‘Trees cut for Mumbai Metro-3 could have been saved’
The panel, which is surveying 700 trees hacked for the project, submitted the report to the high court on Thursdaymumbai Updated: Sep 08, 2017 09:09 IST
The Bombay high court’s junior tree committee in its report said that some of the trees that were hacked for the Metro-3 project (Colaba-Bandra-SEEPZ) could have been saved.
The panel, which is surveying 700 trees hacked for the project, submitted the report to the high court on Thursday. Another 400 trees are yet to be cut, for which approval has been granted. The members of the High Court Legal Services Committee, Khar resident and petitioner Zoru Bathena and Mumbai Metro Rail Corporation Limited (MMRCL) officials visited all proposed stations on the route and randomly checked transplanted, cut and retained trees.
“The trees which were cut could have been saved,” read the report. “The respondents (MMRCL) are now taking care to see that the trees which are coming in the way of the piling or station box after the finalisations of plans are only touched for cutting and transplanting. However on previous occasions, trees were cut and the plans were changed subsequently.”
In May, the petitioner had approached the high court after the Supreme Court had disposed of the original petition requesting a ban on cutting of trees for the project. The high court set up a panel to check the petitioner’s grievances and carry out a detailed survey.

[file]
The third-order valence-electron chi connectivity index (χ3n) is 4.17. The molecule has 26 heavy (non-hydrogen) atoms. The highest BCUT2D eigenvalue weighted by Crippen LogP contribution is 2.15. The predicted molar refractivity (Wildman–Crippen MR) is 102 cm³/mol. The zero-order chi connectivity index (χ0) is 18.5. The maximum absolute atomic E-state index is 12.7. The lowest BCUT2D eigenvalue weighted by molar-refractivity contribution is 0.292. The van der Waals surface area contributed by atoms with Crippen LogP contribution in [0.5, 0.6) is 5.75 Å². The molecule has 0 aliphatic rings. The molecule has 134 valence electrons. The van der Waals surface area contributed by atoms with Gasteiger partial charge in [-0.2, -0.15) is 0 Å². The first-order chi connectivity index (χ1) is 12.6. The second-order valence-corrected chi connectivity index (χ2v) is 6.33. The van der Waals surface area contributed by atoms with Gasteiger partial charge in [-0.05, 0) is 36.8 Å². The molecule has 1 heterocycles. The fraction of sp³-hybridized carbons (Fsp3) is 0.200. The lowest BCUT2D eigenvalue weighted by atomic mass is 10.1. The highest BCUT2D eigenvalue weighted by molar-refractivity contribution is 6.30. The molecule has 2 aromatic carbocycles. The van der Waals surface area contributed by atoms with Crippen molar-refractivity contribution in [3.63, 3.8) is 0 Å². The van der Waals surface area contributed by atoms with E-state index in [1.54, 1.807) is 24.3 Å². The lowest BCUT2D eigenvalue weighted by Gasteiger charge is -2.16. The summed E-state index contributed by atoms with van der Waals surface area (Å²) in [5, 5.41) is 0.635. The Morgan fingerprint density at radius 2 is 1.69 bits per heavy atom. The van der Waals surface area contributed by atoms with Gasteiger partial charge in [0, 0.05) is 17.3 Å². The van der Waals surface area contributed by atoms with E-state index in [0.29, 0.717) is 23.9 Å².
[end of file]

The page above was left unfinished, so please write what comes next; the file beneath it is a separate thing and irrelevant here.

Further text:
The committee also said in its report that tree transplantation was done properly at PWD Colony at Bandra, area allotted by Juhu Airport Authority, MIDC station, Sports Authority of India and Goregaon.
“There are some trees that appear to be dead, but officials informed that the fruit-bearing trees take little longer to show signs of survival. However, such trees are negligible in number,” read the report. “The petitioner has no objection about transplantation,” it added.
The petitioners, however, told HT that close to 20% of the transplanted trees (700 of 1,700 transplanted) by Metro 3 contractors looked dead. “More than 140 trees looking dead certainly cannot be called negligible. We told the committee that while the standards of transplantation had improved, they are nowhere near the international standards as promised by MMRCL,” said Bathena.
First Published: Sep 08, 2017 09:08 IST